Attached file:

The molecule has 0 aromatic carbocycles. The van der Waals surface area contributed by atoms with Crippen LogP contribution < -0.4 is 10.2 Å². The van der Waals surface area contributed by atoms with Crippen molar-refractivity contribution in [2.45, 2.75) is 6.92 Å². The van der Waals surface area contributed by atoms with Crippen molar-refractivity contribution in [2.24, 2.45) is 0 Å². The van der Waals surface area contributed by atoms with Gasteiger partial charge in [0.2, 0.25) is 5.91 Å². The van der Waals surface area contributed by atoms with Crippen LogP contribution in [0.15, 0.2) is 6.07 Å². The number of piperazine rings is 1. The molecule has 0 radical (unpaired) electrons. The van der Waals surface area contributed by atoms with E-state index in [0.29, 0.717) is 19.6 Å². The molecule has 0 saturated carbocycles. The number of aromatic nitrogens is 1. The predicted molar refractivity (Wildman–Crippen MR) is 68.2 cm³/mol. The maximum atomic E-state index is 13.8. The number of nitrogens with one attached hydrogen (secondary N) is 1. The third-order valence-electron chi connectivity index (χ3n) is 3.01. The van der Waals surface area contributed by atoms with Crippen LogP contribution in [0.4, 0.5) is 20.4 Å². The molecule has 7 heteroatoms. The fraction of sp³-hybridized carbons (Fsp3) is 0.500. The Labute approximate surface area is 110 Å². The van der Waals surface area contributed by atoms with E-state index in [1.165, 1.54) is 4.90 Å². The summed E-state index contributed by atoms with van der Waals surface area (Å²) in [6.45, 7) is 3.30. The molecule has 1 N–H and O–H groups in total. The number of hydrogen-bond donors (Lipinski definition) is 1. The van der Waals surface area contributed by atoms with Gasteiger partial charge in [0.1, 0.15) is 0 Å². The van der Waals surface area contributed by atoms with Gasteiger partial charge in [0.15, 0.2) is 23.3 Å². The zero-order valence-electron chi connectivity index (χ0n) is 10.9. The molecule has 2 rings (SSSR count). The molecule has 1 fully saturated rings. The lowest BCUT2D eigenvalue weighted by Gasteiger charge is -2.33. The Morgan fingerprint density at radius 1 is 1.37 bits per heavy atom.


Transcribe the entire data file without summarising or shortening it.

The molecule has 0 aromatic carbocycles. The van der Waals surface area contributed by atoms with Crippen LogP contribution < -0.4 is 10.2 Å². The van der Waals surface area contributed by atoms with Crippen molar-refractivity contribution in [2.45, 2.75) is 6.92 Å². The van der Waals surface area contributed by atoms with Crippen molar-refractivity contribution in [2.24, 2.45) is 0 Å². The van der Waals surface area contributed by atoms with Gasteiger partial charge in [0.2, 0.25) is 5.91 Å². The van der Waals surface area contributed by atoms with Crippen LogP contribution in [0.15, 0.2) is 6.07 Å². The number of piperazine rings is 1. The molecule has 0 radical (unpaired) electrons. The van der Waals surface area contributed by atoms with E-state index in [0.29, 0.717) is 19.6 Å². The molecule has 0 saturated carbocycles. The number of aromatic nitrogens is 1. The predicted molar refractivity (Wildman–Crippen MR) is 68.2 cm³/mol. The maximum atomic E-state index is 13.8. The number of nitrogens with one attached hydrogen (secondary N) is 1. The third-order valence-electron chi connectivity index (χ3n) is 3.01. The van der Waals surface area contributed by atoms with Crippen LogP contribution in [0.4, 0.5) is 20.4 Å². The molecule has 7 heteroatoms. The fraction of sp³-hybridized carbons (Fsp3) is 0.500. The Labute approximate surface area is 110 Å². The van der Waals surface area contributed by atoms with E-state index in [1.165, 1.54) is 4.90 Å². The summed E-state index contributed by atoms with van der Waals surface area (Å²) in [6.45, 7) is 3.30. The molecule has 1 N–H and O–H groups in total. The number of hydrogen-bond donors (Lipinski definition) is 1. The van der Waals surface area contributed by atoms with Gasteiger partial charge in [0.1, 0.15) is 0 Å². The van der Waals surface area contributed by atoms with Gasteiger partial charge in [0.15, 0.2) is 23.3 Å². The zero-order valence-electron chi connectivity index (χ0n) is 10.9. The molecule has 2 rings (SSSR count). The molecule has 1 fully saturated rings. The lowest BCUT2D eigenvalue weighted by Gasteiger charge is -2.33. The Morgan fingerprint density at radius 1 is 1.37 bits per heavy atom.